Wednesday, December 24, 2008

That Jobs Meme

Thanks to RA, I finally got tagged for balbulican's This Is Your Life jobs meme. Here's how it goes:
It’s simple. Just list all the jobs you’ve had in your life, in order. Don’t bust your brain: no durations or details are necessary, and feel free to omit anything that you feel might tend to incriminate you. I’m just curious. And when you’re done, tag another five bloggers you’re curious about.

And here's mine:

class newsletter editor & publisher (grade 5 - I charged money)
guitar busker
telemarketer (newspaper subscriptions, then chimney cleaning services)
food court sandwich maker
Canadian Tire stock girl, then cashier, then stock girl
art gallery co-owner (at 18, with my boyfriend - it lasted 6 months)
artist (sold one painting)
occult shop sales clerk ("would you like some High John oil with your Seven Powers candle?")
tarot reader
mail-order wood crafts business owner (still)
self-published author
print shop clerk & typesetter
web designer
Ren Fest merchant
soap maker
genealogy researcher
video store clerk
movie critic
freelance writer

I still do the last five.

My husband's list is possibly even more eclectic (and considerably better paid); it would include licensed watchmaker, leather movie props maker, and particle accelerator lab technician.

I've lost track of who has been tagged already, but how about Saskboy, Simon, Alison, West End Bob, and Scott.

Sunday, December 21, 2008

Another Perspective on the Rick Warren Controversy

I've been pretty ambivalent over the whole Rick Warren debacle down south. While I understand the objections being raised, I can't help but wonder - outside of the Unitarians, the Quakers, the left wing of the Methodist Church and Bishop John Spong, are there actually any mainstream Christian ministers in the United States of America who DON'T think that homosexuality is an abomination before the Lord?

Still, I haven't been real keen to wade in on the whole controversy because a) I'm not gay, b) I know almost nothing about Rick Warren, and c) frankly, I think placing that much importance on a prayer during a political event is stupid.

Happily, someone from the gay community in England has articulated a well thought-out response to all of this that saves me the trouble. He makes several excellent points:

...Warren is no James Dobson or Jerry Falwell.

He does not preach hate, even if some of his statements about gay marriage may be offensive, false, and frankly absurd.

He may not support same-sex marriage, but his position on equality for gay and lesbian people does not differ hugely from that of Obama - or indeed his opponents for the Democratic nomination, Senators Hillary Clinton and John Edwards.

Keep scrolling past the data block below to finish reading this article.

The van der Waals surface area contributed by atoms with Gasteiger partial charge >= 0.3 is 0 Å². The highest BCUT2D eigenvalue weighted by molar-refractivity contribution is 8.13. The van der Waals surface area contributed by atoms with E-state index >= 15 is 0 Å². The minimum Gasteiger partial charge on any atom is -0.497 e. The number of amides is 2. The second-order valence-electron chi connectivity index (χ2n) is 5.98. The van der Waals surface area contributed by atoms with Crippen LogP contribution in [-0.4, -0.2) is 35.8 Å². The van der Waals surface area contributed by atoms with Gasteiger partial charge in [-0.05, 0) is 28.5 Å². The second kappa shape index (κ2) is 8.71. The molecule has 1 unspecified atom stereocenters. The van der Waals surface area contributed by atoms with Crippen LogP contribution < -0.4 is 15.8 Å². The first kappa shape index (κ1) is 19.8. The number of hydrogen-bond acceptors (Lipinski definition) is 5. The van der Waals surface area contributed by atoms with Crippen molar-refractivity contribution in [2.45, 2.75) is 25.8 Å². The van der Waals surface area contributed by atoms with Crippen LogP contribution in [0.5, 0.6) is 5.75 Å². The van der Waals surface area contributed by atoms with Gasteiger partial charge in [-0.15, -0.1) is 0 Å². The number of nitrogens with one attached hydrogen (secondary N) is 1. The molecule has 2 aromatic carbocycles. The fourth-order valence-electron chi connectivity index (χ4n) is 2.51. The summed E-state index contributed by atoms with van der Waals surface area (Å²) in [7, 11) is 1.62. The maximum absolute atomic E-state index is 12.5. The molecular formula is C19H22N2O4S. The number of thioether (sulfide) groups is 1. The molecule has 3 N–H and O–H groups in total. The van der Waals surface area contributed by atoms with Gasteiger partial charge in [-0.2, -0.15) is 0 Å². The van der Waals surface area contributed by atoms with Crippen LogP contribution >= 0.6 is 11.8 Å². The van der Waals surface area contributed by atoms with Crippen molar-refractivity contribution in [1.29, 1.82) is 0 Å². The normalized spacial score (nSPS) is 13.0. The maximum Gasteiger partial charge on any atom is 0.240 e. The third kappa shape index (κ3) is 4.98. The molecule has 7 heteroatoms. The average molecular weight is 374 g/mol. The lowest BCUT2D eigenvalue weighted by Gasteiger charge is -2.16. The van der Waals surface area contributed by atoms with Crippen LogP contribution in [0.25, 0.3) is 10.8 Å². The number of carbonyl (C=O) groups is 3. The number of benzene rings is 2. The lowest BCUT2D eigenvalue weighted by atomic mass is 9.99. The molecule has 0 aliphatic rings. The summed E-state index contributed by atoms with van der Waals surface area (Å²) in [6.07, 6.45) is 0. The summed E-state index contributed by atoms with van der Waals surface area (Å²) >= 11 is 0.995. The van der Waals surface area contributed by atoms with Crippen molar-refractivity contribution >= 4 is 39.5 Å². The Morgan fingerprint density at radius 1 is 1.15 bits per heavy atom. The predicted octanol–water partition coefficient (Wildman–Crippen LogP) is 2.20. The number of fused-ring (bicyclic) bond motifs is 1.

He believes in providing equal protections for the LGBT community. He is also in favour of same-sex unions, just as we have in the United Kingdom.

...Let’s also remember that it was Billy Graham, who once said that all homosexuals should be castrated, who gave the invocation at President Clinton’s inauguration in 1993.

...It should also be noted that at the inauguration Rev Joseph Lowery will join Pastor Warren in offering prayers.

He is the 'dean of the Civil Rights movement', the man who founded the Southern Christian Leadership Conference with Martin Luther King Jr and a Christian who supports same-sex marriage.

Ah! So there IS one!

I'm not saying the American gay community shouldn't continue to hold Obama's feet to the fire on this. But I do agree with the author of this essay that perhaps they should focus less on a single prayer on a single day, and more on the benefits the Obama presidency is likely to have for GLBT rights and other progressive goals if they decide to work with him instead of attacking him for every slight.

(gawd, I really do sound like a Liberal, don't I?)

99 Out of 100 Economists Agree: Boost E.I.

Stephen Harper is now officially the only "economist" in Canada who doesn't think that strengthening and enhancing E.I. and other social benefits is a vital component of economic stimulus.

A report was released last week from the Canada West Foundation, a Calgary-based think-tank, which surveyed 25 economists from the four western provinces to get their suggestions for what the federal government should be doing right now. Among the recommendations:

There was also a consensus that the feds should quickly inject money into the hands of consumers and businesses by strengthening Employment Insurance and other programs designed to act as a safety net during difficult times. The unemployed, pensioners, students and others more likely to spend than to save should be on the top of the list. Federal support for provincial social programs should also be increased as a short-term measure. "Getting more funds into the hands of individuals who most need support and will quickly spend the money should take priority over cutting personal or business taxes," said Jonathan Kesselman of Simon Fraser University.